THE TEN COMMANDMENTS
From Wikipedia, the free encyclopedia
The Ten Commandments, or Decalogue, are a list of religious and moral imperatives which, according to religious tradition, were written by God and given to Moses on Mount Sinai in the form of two stone tablets. They feature prominently in Judaism, Christianity and Islam.
The phrase "Ten Commandments" generally refers to the broadly identical passages in Exodus 20:2-17 and Deuteronomy 5:6-21. Some maintain that there is an additional set of Ten Commandments (Exodus 34) which they suggest predated the Ten Commandments now known as such.
Text of the Commandments
The following is the text of the commandments from Exodus 20:1-17, New Revised Standard Version. Because the commandments are divided in different ways, they are presented as verses below, without itemization.
"Then God spoke all these words:
I am the Lord your God, who brought you out of the land of Egypt, out of the house of slavery
you shall have no other gods before me
You shall not make for yourself an idol, whether in the form of anything that is in heaven above, or that is on the earth beneath, or that is in the water under the earth
You shall not bow down to them or worship them; for I the Lord your God am a jealous God, punishing children for the iniquity of parents, to the third and the fourth generation of those who reject me, but showing steadfast love to the thousandth generation of those who love me and keep my commandments
You shall not make wrongful use of the name of the Lord your God, for the Lord will not acquit anyone who misuses his name
Remember the sabbath day, and keep it holy. Six days you shall labor and do all your work. But the seventh day is a sabbath to the Lord your God
you shall not do any work, you, your son or your daughter, your male or female slave, your livestock, or the alien resident in your towns. For in six days the Lord made heaven and earth, the sea, and all that is in them, but rested the seventh day; therefore the Lord blessed the sabbath day and consecrated it
Honor your father and your mother, so that your days may be long in the land that the Lord your God is giving you
You shall not murder
You shall not commit adultery
You shall not steal
You shall not bear false witness against your neighbor
You shall not covet your neighbors house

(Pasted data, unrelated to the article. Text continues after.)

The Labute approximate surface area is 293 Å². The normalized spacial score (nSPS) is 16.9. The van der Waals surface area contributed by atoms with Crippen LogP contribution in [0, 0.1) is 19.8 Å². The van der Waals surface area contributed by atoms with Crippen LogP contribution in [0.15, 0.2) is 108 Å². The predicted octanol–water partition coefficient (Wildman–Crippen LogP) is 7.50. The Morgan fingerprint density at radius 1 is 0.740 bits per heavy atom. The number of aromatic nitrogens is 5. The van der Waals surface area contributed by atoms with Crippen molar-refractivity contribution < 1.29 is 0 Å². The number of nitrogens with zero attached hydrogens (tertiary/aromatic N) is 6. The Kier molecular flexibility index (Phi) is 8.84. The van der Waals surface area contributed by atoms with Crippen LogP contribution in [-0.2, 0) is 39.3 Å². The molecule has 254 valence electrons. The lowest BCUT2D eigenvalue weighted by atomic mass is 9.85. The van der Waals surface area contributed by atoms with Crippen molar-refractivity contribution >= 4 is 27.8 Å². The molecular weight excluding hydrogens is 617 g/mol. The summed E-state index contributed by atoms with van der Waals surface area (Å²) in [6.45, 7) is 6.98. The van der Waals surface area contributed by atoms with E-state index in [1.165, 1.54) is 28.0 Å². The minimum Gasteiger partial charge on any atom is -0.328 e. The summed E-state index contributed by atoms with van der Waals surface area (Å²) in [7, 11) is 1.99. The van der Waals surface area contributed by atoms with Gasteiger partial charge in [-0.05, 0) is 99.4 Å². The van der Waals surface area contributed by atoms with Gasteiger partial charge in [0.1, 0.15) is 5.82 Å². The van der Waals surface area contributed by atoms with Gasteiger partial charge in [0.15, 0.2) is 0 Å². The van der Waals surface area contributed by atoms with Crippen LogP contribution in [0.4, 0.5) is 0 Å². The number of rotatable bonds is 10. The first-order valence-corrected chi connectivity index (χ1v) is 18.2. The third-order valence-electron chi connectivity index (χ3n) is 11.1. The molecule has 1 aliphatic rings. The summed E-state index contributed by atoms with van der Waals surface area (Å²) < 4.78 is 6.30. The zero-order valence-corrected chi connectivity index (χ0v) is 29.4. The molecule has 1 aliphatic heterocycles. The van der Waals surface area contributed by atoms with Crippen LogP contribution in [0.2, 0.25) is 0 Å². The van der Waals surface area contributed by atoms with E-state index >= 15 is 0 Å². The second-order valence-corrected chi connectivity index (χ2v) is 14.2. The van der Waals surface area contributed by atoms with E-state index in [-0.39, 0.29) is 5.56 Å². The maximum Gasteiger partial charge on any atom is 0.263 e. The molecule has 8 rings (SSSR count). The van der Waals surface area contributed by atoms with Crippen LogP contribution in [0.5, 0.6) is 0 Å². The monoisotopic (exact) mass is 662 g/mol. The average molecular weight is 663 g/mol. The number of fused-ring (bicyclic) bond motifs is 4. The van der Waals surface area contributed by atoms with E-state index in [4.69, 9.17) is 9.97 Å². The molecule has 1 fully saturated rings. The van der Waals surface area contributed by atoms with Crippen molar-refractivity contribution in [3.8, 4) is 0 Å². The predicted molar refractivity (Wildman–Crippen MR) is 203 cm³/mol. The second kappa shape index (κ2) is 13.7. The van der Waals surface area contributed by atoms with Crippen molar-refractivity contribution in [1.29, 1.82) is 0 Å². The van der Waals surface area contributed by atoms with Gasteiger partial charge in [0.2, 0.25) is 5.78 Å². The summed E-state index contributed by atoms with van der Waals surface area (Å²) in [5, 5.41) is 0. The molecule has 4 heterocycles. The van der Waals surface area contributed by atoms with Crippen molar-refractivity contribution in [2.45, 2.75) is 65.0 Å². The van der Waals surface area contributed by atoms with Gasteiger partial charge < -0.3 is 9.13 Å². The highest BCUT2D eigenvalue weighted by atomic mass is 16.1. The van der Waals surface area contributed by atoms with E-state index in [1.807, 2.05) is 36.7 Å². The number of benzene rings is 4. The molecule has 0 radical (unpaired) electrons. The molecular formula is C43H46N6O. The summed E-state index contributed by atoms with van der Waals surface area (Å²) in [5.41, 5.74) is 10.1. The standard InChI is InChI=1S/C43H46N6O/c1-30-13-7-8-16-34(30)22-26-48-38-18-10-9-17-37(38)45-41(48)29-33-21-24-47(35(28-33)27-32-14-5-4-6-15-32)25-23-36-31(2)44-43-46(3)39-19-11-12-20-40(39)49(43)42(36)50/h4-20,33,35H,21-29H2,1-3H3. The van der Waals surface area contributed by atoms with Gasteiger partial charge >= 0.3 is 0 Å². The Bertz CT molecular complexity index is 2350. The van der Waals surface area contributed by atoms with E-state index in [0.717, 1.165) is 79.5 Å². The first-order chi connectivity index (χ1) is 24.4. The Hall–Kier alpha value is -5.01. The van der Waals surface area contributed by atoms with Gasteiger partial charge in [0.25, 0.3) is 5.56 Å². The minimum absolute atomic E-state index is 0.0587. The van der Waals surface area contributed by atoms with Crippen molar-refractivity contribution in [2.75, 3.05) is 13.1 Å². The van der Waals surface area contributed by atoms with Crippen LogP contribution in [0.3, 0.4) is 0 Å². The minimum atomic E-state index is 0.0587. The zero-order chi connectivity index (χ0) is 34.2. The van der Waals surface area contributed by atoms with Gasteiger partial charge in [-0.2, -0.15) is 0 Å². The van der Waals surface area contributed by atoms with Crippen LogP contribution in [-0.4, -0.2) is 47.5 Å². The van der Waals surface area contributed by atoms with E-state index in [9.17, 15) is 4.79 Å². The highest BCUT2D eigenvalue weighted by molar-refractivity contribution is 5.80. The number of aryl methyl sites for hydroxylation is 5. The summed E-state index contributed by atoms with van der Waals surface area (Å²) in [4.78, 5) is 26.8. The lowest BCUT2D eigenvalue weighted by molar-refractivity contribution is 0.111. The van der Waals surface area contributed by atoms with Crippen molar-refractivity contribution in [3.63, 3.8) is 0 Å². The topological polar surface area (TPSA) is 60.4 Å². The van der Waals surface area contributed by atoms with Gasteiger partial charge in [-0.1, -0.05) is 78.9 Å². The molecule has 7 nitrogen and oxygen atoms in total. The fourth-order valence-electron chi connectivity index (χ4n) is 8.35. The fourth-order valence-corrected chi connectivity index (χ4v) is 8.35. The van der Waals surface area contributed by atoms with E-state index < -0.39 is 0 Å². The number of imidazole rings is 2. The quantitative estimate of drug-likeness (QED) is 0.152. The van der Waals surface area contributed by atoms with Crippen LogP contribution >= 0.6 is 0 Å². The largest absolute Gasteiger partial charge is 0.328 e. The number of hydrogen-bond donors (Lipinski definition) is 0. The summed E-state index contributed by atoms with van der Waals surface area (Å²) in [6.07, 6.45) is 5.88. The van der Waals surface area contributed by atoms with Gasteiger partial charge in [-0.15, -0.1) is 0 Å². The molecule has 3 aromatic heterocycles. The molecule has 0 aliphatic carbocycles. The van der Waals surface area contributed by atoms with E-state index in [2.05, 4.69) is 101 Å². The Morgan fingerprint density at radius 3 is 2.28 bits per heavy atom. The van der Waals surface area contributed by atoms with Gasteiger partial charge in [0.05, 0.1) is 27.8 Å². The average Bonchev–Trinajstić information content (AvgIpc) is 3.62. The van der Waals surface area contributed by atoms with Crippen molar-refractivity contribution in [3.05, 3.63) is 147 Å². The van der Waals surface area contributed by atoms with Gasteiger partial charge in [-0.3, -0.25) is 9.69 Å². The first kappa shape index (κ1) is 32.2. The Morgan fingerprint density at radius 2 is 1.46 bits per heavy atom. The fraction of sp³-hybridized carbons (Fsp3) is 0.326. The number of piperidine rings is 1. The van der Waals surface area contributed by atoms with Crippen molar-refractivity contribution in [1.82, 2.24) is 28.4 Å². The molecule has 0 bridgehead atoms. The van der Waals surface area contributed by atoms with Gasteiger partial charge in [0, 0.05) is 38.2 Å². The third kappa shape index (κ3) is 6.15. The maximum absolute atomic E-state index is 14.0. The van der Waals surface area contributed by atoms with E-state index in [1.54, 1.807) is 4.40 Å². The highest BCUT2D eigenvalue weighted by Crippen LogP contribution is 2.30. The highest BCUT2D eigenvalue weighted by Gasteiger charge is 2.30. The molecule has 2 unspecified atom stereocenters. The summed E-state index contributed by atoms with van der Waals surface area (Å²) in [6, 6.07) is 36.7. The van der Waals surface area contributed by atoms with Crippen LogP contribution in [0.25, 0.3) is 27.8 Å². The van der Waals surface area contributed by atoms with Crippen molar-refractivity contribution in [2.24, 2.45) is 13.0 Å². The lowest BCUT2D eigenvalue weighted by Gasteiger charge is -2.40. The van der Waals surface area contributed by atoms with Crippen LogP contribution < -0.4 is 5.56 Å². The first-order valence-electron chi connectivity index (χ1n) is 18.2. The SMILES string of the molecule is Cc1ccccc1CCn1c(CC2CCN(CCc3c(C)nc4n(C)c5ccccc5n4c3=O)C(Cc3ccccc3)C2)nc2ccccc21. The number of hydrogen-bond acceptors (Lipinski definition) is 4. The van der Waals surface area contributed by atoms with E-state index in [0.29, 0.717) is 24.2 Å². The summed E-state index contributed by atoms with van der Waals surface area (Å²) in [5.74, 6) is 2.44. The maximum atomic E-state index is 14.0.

you shall not covet your neighbors wife, or male or female slave, or ox, or donkey, or anything that belongs to your neighbor
Origins of the Ten Commandments
Some historians believe that the Ten Commandments originated from ancient Egyptian religion, and postulate that the Biblical Jews borrowed the concept after their Exodus from Egypt.
Chapter 125 of the Book of the Dead (the Papyrus of Ani) includes a list of things to which a man must swear in order to enter the afterlife. These sworn statements bear a remarkable resemblance to the Ten Commandments in their nature and their phrasing. These statements include "not have I defiled the wife of man," "not have I committed murder," "not have I committed theft," "not have I lied," "not have I cursed god," "not have I borne false witness," and "not have I abandoned my parents."
The Book of the Dead has additional requirements, and, of course, doesn't require worship of YHWH.
Written in Stone
According to the Bible, God inscribed the Ten Commandments into stone:
"God said to Moses, 'Come up to Me, to the mountain, and remain there. I will give you the stone tablets, the Torah and the commandment that I have written for [the people's] instruction.'" (Exodus 24:12) also referred to as "tables of testimony" (Exodus 24:12, 31:18, 32:16) or "tables of the covenant" (Deuteronomy 9verses 9, 11, 15), which he gave to Moses.
Traditional Jewish sources (Mekhilta de Rabbi Ishmael, de-ba-Hodesh 5) discuss the placement of the ten commandments on two tablets. According to Rabbi Hanina ben Gamaliel, five commandments were engraved on the first tablet and five on the other, whereas the Sages contended that ten were written on each.
While most Jewish and Christian depictions follow the first understanding, modern scholarship favors the latter, comparing it to treaty rite in the Ancient Near East, in the sense of tablets of covenant.
Diplomatic treaties, such as that between Egyptian Pharaoh Ramses II and the Hittite King Hattusilis III, circa 1270 B.C.E, were duplicated on stone with a copy for each party, and the subordinate party would place their copy of the pact in the main temple to his god, in oath to the king (cf. Ezekiel 17:11-19). In a pact between a nation and its God, then, the Israelites placed both copies in their temple.
Exodus 32:15 records that the tablets "were written on both their sides."
The Talmud (tractate Shabbat 104a) explains that there were miracles involved with the carving on the tablets. One was that the carving went the full thickness of the tablets.
The letter samec in the Hebrew alphabet looks similar to the letter "O" in the English alphabet. The stone in the center part of the letter should have fallen out, as it was not connected to the rest of the tablet, but it did not; it miraculously remained in place.
Secondly, the writing was miraculously legible from both the front and the back, even though logic would dictate that something carved through and through would show the writing in mirror image on the back.
Anything New with the Ten Commandments?